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Booting Hyper-V R2 off a USB stick


A while ago Microsoft announced Hyper-V Server R2 would support booting off of a USB flash device.  There is now detailed documentation on how to set this up.

    What that means is you can now boot VHD’s from a USB device 🙂

    Even better if you don’t want to do the step-by-step you can download a tool from MSDN Code Library:

    What is it though, that the tool does:

    1.Install the Windows Automated Installation Kit (WAIK)

2.Reads the Hyper-V WIM

3.Formats your USB flash device

  1. 4.Select your USB flash device as your target disk

      1. 5.Creates a blank VHD

    1. 6.Installs

    2. Why do this? In the TechNet article it says:

    … The scenario described in this document is only supported for original equipment manufacturers (OEM) …

    … A Hyper-V Server UFD can provide virtualization capability for servers that ship with no local hard disks, and it offers the same functionality and flexibility as a Hyper-V Server installation on a physical hard-drive …

      The idea here is that OEMs / System Builders that want to make diskless Hyper-V servers (where the virtual machines are stored on some form of central storage) can do so by sticking some cheap flash storage on the disk.

      Some notes to be aware of include:

      • This is only supported for Microsoft Hyper-V Server 2008 R2.  Not for Windows Server 2008 R2.

      • It is recommended that your USB flash disk be at least 8GB in size, and that you only fill your disk up to 75% to get the best performance / life span (the tool defaults to creating a 6000MB virtual hard disk).  You can change the size of the virtual hard disk using the File menu.

      While you can move the USB device from system to system and *most* things will work:

        • This is not supported (if you read the whole TechNet article you will see that this is only supported if you are using a USB device that is “hard-wired” to the system).

        • The virtual network switches will get disconnected whenever you move to a new system.

        • To reduce wear-and-tear on your flash device, the page file is disabled by this tool.  This means that you should not try and allocate every last megabyte in the system to virtual machines.  Try to leave some room for processes in the parent partition.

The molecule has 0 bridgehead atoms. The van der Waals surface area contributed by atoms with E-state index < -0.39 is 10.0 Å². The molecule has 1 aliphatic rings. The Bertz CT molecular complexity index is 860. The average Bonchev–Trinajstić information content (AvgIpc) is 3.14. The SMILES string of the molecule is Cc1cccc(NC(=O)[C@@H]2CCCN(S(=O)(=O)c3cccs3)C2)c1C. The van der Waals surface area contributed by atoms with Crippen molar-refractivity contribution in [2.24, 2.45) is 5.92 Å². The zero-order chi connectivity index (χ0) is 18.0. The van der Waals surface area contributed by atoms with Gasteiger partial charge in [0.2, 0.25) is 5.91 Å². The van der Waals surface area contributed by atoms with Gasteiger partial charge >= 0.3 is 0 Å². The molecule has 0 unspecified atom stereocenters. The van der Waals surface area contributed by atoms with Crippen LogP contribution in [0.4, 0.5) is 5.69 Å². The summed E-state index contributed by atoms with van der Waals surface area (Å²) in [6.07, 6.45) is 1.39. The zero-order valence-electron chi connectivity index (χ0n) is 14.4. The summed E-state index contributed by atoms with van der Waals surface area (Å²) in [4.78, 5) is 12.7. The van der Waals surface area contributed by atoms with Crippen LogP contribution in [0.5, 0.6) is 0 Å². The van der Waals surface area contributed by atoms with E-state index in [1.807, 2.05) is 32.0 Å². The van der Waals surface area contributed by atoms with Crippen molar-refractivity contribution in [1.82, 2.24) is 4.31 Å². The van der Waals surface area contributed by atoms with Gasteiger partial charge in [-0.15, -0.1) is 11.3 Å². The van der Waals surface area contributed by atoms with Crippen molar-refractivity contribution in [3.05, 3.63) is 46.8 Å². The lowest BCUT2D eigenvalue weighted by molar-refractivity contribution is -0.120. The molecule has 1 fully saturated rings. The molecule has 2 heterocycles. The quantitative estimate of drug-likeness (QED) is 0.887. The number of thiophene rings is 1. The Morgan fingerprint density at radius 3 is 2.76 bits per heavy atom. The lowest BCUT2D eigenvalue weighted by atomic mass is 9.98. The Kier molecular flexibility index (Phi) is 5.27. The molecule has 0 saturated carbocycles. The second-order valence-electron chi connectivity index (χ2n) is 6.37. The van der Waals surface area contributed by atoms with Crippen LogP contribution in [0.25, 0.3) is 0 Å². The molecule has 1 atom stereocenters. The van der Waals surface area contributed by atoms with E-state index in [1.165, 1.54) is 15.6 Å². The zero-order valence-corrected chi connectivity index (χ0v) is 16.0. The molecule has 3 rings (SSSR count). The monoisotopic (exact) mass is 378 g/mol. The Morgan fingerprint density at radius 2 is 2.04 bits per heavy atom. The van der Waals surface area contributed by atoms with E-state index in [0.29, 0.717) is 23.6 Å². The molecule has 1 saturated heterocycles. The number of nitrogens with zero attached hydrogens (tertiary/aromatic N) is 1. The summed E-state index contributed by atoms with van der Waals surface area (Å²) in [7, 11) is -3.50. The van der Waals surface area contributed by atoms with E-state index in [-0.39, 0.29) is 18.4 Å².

Enough reading, eh?  Go Enjoy!

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        Networking Security in a Virtual World

        17856_lg When you think about a virtual switch, do you envision a black or dark-blue box that consumes 1U or 2U at the top of server racks? That ever-present device from Cisco, 3Com or Juniper creates the networking fabric within which your IT infrastructure communicates. Built into its network hardware is a mature Internetwork Operating System that enables the complex routing, switching and access control that users have come to expect from production networks.

        Yet any vision of a virtual switch that exactly mirrors a physical one is only fantasy with today’s technology. The virtual switches within virtualization platforms such Microsoft’s Hyper-V might resemble their real-world counterparts, but virtual switches today provide only a subset of the capabilities of physical servers.

        That lack of functionality can be a problem for organizations that make assumptions about virtual network security. Simply put, virtual networks are not physical networks, and they need special attention to be secured properly. First and foremost, Hyper-V’s virtual switches are "Learning Layer 2" devices, which means they route their packets based on Media Access Control addresses. It also means that Hyper-V’s switches don’t understand and can’t process the more-advanced IP-based routing and access-control features commonly found in today’s Layer 3 switches. In essence, an access control list (ACL) can’t be applied to an internal Hyper-V virtual switch using current technology.

        Hyper-V’s virtual switches are also limited because they lack support for third-party monitoring and enforcement of virtual network traffic. Once traffic leaves a physical network and enters Hyper-V’s internal virtual realm, it disappears from any external intrusion prevention or detection systems.

        Thus, a Hyper-V networking environment requires a few workarounds to duplicate the high levels of security found in some physical servers. First, network ACLs that restrict traffic to Hyper-V hosts will need to be designed with the recognition that they’ll be limited to the boundary of the physical network infrastructure. Conversations between individual virtual machines (VMs) on the same host won’t respect those network-based ACLs. Each virtual machine will need its own installation of an operating system-level firewall and intrusion-detection software if those components are required by your security policy.

        Microsoft’s guidance for Hyper-V security also strongly recommends that a dedicated network adapter be used for connecting the host’s primary partition (its "management OS") to the network. This protects the primary partition’s OS from traffic that is sent along the interface used by virtual machines. From a security perspective, virtual machine traffic is always considered to be at a lower trust level than the primary partition because protecting the primary partition is critical to ensuring that VMs stay operational. Environments with very high security requirements may consider restricting primary partition management traffic not only to its own network interface but also to its own protected subnet.